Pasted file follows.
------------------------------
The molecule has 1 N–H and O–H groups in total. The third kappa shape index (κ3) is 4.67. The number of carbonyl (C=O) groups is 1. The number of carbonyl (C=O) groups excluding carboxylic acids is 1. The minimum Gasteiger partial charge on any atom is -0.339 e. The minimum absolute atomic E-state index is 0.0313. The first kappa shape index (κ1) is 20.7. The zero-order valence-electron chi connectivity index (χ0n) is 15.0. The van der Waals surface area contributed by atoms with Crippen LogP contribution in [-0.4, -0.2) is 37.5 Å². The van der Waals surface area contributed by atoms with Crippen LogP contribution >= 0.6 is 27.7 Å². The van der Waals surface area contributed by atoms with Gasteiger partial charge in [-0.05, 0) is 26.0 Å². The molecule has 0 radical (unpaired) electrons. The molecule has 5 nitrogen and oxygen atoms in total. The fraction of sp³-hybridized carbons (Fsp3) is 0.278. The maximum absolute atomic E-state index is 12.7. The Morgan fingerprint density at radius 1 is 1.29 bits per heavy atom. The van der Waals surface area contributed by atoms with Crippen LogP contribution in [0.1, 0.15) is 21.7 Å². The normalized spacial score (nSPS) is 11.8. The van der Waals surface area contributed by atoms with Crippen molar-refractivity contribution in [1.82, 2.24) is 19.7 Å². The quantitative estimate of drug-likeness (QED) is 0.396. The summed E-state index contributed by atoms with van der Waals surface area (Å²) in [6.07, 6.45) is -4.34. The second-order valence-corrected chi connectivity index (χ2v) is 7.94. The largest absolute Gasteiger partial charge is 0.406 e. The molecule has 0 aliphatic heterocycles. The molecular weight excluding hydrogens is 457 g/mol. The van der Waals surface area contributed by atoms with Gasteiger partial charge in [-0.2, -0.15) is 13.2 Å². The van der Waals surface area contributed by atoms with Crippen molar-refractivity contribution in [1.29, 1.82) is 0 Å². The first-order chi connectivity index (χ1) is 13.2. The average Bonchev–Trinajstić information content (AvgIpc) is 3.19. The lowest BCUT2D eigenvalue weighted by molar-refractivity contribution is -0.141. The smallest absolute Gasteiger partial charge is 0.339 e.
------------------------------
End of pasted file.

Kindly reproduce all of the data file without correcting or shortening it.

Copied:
The molecule has 1 N–H and O–H groups in total. The third kappa shape index (κ3) is 4.67. The number of carbonyl (C=O) groups is 1. The number of carbonyl (C=O) groups excluding carboxylic acids is 1. The minimum Gasteiger partial charge on any atom is -0.339 e. The minimum absolute atomic E-state index is 0.0313. The first kappa shape index (κ1) is 20.7. The zero-order valence-electron chi connectivity index (χ0n) is 15.0. The van der Waals surface area contributed by atoms with Crippen LogP contribution in [-0.4, -0.2) is 37.5 Å². The van der Waals surface area contributed by atoms with Crippen LogP contribution >= 0.6 is 27.7 Å². The van der Waals surface area contributed by atoms with Gasteiger partial charge in [-0.05, 0) is 26.0 Å². The molecule has 0 radical (unpaired) electrons. The molecule has 5 nitrogen and oxygen atoms in total. The fraction of sp³-hybridized carbons (Fsp3) is 0.278. The maximum absolute atomic E-state index is 12.7. The Morgan fingerprint density at radius 1 is 1.29 bits per heavy atom. The van der Waals surface area contributed by atoms with Crippen LogP contribution in [0.1, 0.15) is 21.7 Å². The normalized spacial score (nSPS) is 11.8. The van der Waals surface area contributed by atoms with Crippen molar-refractivity contribution in [1.82, 2.24) is 19.7 Å². The quantitative estimate of drug-likeness (QED) is 0.396. The summed E-state index contributed by atoms with van der Waals surface area (Å²) in [6.07, 6.45) is -4.34. The second-order valence-corrected chi connectivity index (χ2v) is 7.94. The largest absolute Gasteiger partial charge is 0.406 e. The molecule has 0 aliphatic heterocycles. The molecular weight excluding hydrogens is 457 g/mol. The van der Waals surface area contributed by atoms with Gasteiger partial charge in [-0.2, -0.15) is 13.2 Å². The van der Waals surface area contributed by atoms with Crippen molar-refractivity contribution in [1.29, 1.82) is 0 Å². The first-order chi connectivity index (χ1) is 13.2. The average Bonchev–Trinajstić information content (AvgIpc) is 3.19. The lowest BCUT2D eigenvalue weighted by molar-refractivity contribution is -0.141. The smallest absolute Gasteiger partial charge is 0.339 e.